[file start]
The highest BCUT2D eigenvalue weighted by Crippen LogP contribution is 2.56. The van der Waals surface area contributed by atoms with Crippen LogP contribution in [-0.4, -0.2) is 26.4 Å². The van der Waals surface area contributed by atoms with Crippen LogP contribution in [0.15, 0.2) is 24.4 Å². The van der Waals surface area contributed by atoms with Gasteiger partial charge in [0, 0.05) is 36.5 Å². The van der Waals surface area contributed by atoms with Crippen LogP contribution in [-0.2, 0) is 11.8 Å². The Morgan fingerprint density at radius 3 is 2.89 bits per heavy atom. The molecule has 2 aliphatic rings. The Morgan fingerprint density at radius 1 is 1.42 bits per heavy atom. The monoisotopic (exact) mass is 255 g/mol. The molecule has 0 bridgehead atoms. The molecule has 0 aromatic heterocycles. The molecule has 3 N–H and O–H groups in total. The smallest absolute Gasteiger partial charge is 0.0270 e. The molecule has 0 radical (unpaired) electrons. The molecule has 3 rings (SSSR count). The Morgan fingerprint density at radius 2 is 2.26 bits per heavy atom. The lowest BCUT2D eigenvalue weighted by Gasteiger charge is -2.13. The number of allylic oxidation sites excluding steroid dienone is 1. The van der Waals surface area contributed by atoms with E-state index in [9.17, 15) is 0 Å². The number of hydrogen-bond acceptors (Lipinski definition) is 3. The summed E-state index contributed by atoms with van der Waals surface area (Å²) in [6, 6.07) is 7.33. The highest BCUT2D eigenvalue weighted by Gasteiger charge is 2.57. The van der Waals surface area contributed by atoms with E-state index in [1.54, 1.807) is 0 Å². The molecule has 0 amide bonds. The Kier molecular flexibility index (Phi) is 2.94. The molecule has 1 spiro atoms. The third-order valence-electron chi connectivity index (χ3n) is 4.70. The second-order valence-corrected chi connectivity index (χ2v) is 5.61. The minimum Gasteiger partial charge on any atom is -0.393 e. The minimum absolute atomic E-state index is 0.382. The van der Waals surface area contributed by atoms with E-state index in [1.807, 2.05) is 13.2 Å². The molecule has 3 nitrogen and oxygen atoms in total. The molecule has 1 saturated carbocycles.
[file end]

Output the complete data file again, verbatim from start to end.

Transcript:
The highest BCUT2D eigenvalue weighted by Crippen LogP contribution is 2.56. The van der Waals surface area contributed by atoms with Crippen LogP contribution in [-0.4, -0.2) is 26.4 Å². The van der Waals surface area contributed by atoms with Crippen LogP contribution in [0.15, 0.2) is 24.4 Å². The van der Waals surface area contributed by atoms with Gasteiger partial charge in [0, 0.05) is 36.5 Å². The van der Waals surface area contributed by atoms with Crippen LogP contribution in [-0.2, 0) is 11.8 Å². The Morgan fingerprint density at radius 3 is 2.89 bits per heavy atom. The molecule has 2 aliphatic rings. The Morgan fingerprint density at radius 1 is 1.42 bits per heavy atom. The monoisotopic (exact) mass is 255 g/mol. The molecule has 0 bridgehead atoms. The molecule has 0 aromatic heterocycles. The molecule has 3 N–H and O–H groups in total. The smallest absolute Gasteiger partial charge is 0.0270 e. The molecule has 0 radical (unpaired) electrons. The molecule has 3 rings (SSSR count). The Morgan fingerprint density at radius 2 is 2.26 bits per heavy atom. The lowest BCUT2D eigenvalue weighted by Gasteiger charge is -2.13. The number of allylic oxidation sites excluding steroid dienone is 1. The van der Waals surface area contributed by atoms with E-state index in [9.17, 15) is 0 Å². The number of hydrogen-bond acceptors (Lipinski definition) is 3. The summed E-state index contributed by atoms with van der Waals surface area (Å²) in [6, 6.07) is 7.33. The highest BCUT2D eigenvalue weighted by Gasteiger charge is 2.57. The van der Waals surface area contributed by atoms with E-state index in [1.54, 1.807) is 0 Å². The molecule has 0 amide bonds. The Kier molecular flexibility index (Phi) is 2.94. The molecule has 1 spiro atoms. The third-order valence-electron chi connectivity index (χ3n) is 4.70. The second-order valence-corrected chi connectivity index (χ2v) is 5.61. The minimum Gasteiger partial charge on any atom is -0.393 e. The minimum absolute atomic E-state index is 0.382. The van der Waals surface area contributed by atoms with E-state index in [1.807, 2.05) is 13.2 Å². The molecule has 3 nitrogen and oxygen atoms in total. The molecule has 1 saturated carbocycles.